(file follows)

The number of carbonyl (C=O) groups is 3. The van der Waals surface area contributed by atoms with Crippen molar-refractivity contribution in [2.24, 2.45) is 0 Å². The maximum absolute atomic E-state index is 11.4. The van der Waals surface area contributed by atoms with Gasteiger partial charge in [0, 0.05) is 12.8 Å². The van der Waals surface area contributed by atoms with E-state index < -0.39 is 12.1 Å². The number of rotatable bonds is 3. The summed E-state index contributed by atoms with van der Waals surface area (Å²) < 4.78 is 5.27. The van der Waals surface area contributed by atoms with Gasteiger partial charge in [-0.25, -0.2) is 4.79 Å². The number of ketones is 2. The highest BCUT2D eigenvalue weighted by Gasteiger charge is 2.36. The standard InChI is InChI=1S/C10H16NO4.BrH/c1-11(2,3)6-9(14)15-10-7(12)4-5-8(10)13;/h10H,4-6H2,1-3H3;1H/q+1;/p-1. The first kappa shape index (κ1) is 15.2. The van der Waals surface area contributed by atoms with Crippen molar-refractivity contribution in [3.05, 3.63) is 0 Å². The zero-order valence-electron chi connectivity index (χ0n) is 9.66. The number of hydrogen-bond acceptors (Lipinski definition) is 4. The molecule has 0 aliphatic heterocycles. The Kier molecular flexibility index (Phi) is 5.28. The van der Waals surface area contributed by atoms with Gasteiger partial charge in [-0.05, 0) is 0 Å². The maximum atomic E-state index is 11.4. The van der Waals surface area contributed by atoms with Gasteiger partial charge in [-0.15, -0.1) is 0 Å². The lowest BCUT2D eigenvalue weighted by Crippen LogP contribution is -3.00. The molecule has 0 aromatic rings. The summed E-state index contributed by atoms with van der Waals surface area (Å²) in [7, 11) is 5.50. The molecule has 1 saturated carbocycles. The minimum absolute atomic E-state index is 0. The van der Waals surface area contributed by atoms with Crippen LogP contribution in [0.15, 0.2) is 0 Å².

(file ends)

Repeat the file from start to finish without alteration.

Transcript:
The number of carbonyl (C=O) groups is 3. The van der Waals surface area contributed by atoms with Crippen molar-refractivity contribution in [2.24, 2.45) is 0 Å². The maximum absolute atomic E-state index is 11.4. The van der Waals surface area contributed by atoms with Gasteiger partial charge in [0, 0.05) is 12.8 Å². The van der Waals surface area contributed by atoms with E-state index < -0.39 is 12.1 Å². The number of rotatable bonds is 3. The summed E-state index contributed by atoms with van der Waals surface area (Å²) < 4.78 is 5.27. The van der Waals surface area contributed by atoms with Gasteiger partial charge in [-0.25, -0.2) is 4.79 Å². The number of ketones is 2. The highest BCUT2D eigenvalue weighted by Gasteiger charge is 2.36. The standard InChI is InChI=1S/C10H16NO4.BrH/c1-11(2,3)6-9(14)15-10-7(12)4-5-8(10)13;/h10H,4-6H2,1-3H3;1H/q+1;/p-1. The first kappa shape index (κ1) is 15.2. The van der Waals surface area contributed by atoms with Crippen molar-refractivity contribution in [3.05, 3.63) is 0 Å². The zero-order valence-electron chi connectivity index (χ0n) is 9.66. The number of hydrogen-bond acceptors (Lipinski definition) is 4. The molecule has 0 aliphatic heterocycles. The Kier molecular flexibility index (Phi) is 5.28. The van der Waals surface area contributed by atoms with Gasteiger partial charge in [-0.05, 0) is 0 Å². The maximum atomic E-state index is 11.4. The van der Waals surface area contributed by atoms with Gasteiger partial charge in [-0.15, -0.1) is 0 Å². The lowest BCUT2D eigenvalue weighted by Crippen LogP contribution is -3.00. The molecule has 0 aromatic rings. The summed E-state index contributed by atoms with van der Waals surface area (Å²) in [7, 11) is 5.50. The molecule has 1 saturated carbocycles. The minimum absolute atomic E-state index is 0. The van der Waals surface area contributed by atoms with Crippen LogP contribution in [0.15, 0.2) is 0 Å².